All This Could Be Yours
The latest from Jami Attenberg, whom Refinery29 calls "the queen of dysfunctional families." And the publisher says, "think the drama of Big Little Lies set in the heat of a New Orleans summer."
“All hail Jami Attenberg, the queen of dysfunctional families.” —Refinery29“Big Little Lies meets Succession in the scorching heat of the Big Easy . . . Money, power and family are touched upon through Attenberg’s emotional, humorous and sharply written accounts.” —Parade
“This is how you write a very good novel about a very bad man.” —New York Times
From critically acclaimed New York Times best-selling author Jami Attenberg comes a novel of family secrets: think the drama of Big Little Lies set in the heat of a New Orleans summer
“If I know why they are the way they are, then maybe I can learn why I am the way I am,” says Alex Tuchman of her parents. Now that her father is on his deathbed, Alex—a strong-headed lawyer, devoted mother, and loving sister–feels she can finally unearth the secrets of who Victor is and what he did over the course of his life and career. (A power-hungry real estate developer, he is, by all accounts, a bad man.) She travels to New Orleans to be with her family, but mostly to interrogate her tightlipped mother, Barbra.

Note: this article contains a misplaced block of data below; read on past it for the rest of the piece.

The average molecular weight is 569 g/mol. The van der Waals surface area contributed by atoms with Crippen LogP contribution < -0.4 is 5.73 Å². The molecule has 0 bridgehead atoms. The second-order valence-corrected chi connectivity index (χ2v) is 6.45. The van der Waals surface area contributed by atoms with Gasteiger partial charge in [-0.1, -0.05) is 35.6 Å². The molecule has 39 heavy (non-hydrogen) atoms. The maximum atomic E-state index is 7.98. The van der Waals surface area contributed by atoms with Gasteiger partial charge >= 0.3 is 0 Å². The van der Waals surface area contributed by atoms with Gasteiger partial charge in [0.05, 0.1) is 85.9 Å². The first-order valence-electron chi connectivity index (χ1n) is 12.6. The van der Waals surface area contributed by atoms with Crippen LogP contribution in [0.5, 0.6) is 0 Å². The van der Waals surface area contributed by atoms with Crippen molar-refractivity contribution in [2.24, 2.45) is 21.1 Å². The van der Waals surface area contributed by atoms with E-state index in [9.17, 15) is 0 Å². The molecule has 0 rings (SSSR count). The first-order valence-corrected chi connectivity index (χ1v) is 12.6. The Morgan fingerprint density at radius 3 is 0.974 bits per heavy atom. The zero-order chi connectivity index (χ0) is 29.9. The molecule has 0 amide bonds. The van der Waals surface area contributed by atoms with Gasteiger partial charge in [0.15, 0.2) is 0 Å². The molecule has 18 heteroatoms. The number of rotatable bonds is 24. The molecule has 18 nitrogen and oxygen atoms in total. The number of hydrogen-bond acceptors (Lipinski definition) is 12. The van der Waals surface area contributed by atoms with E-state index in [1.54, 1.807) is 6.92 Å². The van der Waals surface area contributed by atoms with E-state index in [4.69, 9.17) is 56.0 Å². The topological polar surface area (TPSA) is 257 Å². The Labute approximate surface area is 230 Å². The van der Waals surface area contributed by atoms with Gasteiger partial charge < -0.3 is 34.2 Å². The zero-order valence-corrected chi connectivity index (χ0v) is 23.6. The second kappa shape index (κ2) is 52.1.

As Barbra fends off Alex’s unrelenting questions, she reflects on her tumultuous life with Victor. Meanwhile Gary, Alex’s brother, is incommunicado, trying to get his movie career off the ground in Los Angeles. And Gary’s wife, Twyla, is having a nervous breakdown, buying up all the lipstick in drug stores around New Orleans and bursting into crying fits. Dysfunction is at its peak. As each family member grapples with Victor’s history, they must figure out a way to move forward—with one another, for themselves, and for the sake of their children.
ALL THIS COULD BE YOURS is a timely, piercing exploration of what it means to be caught in the web of a toxic man who abused his power; it shows how those webs can tangle a family for generations and what it takes to—maybe, hopefully—break free. With her signature “sparkling prose” (Marie Claire) and incisive wit, Jami Attenberg deftly explores one of the most important subjects of our age.